In 1935, the German journalist Carl von Ossietzky received the Nobel Peace Prize. Was exposed with his criticism of the dictatorship of the National Socialists and their plans for war and was arrested in 1933. He was not allowed to travel to the award ceremony; he died in Berlin in 1938 after years of torture and imprisonment. For the first time since 1935, journalists are awarded the Nobel Peace Prize again, this time to two winners. To Dmitri Murátov, editor-in-chief of the Russian newspaper Novaya Gazeta, critical of the government, whose editorial team has lost several journalists to murder, and María Ressa, director of Rappler, an online platform for investigative journalism, which criticizes the politics of Philippine President Rodrigo Duterte. She was found guilty of defamation in June 2020, but is currently out on bail.
It is worth mentioning that the delivery of the Nobel prize for two people on December 10 is a symbolic act, one that emphasizes the importance of press freedom and encourages journalists worldwide. The laureate Murátov had already stated that the award was not his, that he shared the honor with his co-workers, but, above all, that it was the award of those who died while carrying out their journalistic activities. However, due to regulations, the award cannot be awarded posthumously, prompting Muratov to make this statement.
The president of the Nobel Prize Committee said that journalists would be honored for their “efforts to defend freedom of expression, which is a prerequisite for democracy and lasting peace.” So the decision of the Nobel Prize Committee sends a positive signal to journalists around the world and is a reminder that journalism can sometimes be very dangerous.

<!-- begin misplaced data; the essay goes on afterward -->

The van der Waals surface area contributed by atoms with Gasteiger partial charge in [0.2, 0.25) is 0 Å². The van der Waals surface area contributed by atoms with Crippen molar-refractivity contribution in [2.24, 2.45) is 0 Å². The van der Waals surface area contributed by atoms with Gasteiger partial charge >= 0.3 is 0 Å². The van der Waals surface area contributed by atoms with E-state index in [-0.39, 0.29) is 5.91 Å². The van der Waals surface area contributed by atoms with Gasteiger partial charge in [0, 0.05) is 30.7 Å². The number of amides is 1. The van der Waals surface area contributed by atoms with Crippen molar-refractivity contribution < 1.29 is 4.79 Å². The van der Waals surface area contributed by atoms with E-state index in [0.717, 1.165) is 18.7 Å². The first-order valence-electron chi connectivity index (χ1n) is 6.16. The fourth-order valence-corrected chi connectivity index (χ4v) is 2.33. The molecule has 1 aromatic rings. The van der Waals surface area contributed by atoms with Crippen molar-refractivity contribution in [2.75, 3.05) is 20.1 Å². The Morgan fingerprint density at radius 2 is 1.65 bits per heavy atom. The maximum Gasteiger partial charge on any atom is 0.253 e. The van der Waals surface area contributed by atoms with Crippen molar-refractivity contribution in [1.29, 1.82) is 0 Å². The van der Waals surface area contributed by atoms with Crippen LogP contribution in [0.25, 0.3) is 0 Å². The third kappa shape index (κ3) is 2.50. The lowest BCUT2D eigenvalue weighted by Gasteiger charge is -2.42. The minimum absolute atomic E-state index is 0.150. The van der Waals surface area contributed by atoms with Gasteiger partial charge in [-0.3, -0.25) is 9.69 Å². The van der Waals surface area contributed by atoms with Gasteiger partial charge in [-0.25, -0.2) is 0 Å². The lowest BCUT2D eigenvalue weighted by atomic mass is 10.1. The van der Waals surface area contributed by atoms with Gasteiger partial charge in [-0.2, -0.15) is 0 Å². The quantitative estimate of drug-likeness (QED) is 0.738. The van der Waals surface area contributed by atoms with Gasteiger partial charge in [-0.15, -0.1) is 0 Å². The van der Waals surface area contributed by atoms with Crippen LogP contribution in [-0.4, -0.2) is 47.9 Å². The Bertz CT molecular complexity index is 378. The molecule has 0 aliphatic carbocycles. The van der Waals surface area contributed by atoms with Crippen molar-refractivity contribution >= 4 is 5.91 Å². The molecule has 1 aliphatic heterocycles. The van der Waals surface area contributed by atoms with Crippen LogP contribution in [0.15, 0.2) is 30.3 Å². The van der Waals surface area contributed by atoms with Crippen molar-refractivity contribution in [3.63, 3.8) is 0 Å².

Journalists in Latin America are also repeatedly faced with this sad reality. Mexico holds a bitter world record with eight journalists killed in 2020, according to the non-governmental organization Reporters Without Borders (Rsf). International observers also rate Honduras as one of the Latin American countries where press work is riskier. Last year there were four cases of journalists murdered in Honduras, according to the Inter-American Press Association (IAPA).
Freedom of the press is linked to freedom of expression for all. The fundamental right to freedom of expression is upheld in freedom of information and press work, which means that, in this dualism of freedom of speech and freedom of the press, a strong and independent press always benefits all citizens.
A principle of democracy is the division of state power into legislative, executive and judicial powers, but, unofficially, the fourth power, the press, also has a function key. The fourth estate must independently shape public discourse, provide reliable, serious, and self-determined information about the activities of the other three state powers. The French philosopher of the Enlightenment Jean Jacques Rousseau has already called the press the “fourth pillar” of the state. The importance of press work for a functioning democracy and peaceful coexistence A good sign for journalists and media around the world is now confirmed with the delivery of the Nobel prize in 2021., including Honduras!
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A Nobel Prize for the fourth estate – Diario El Heraldo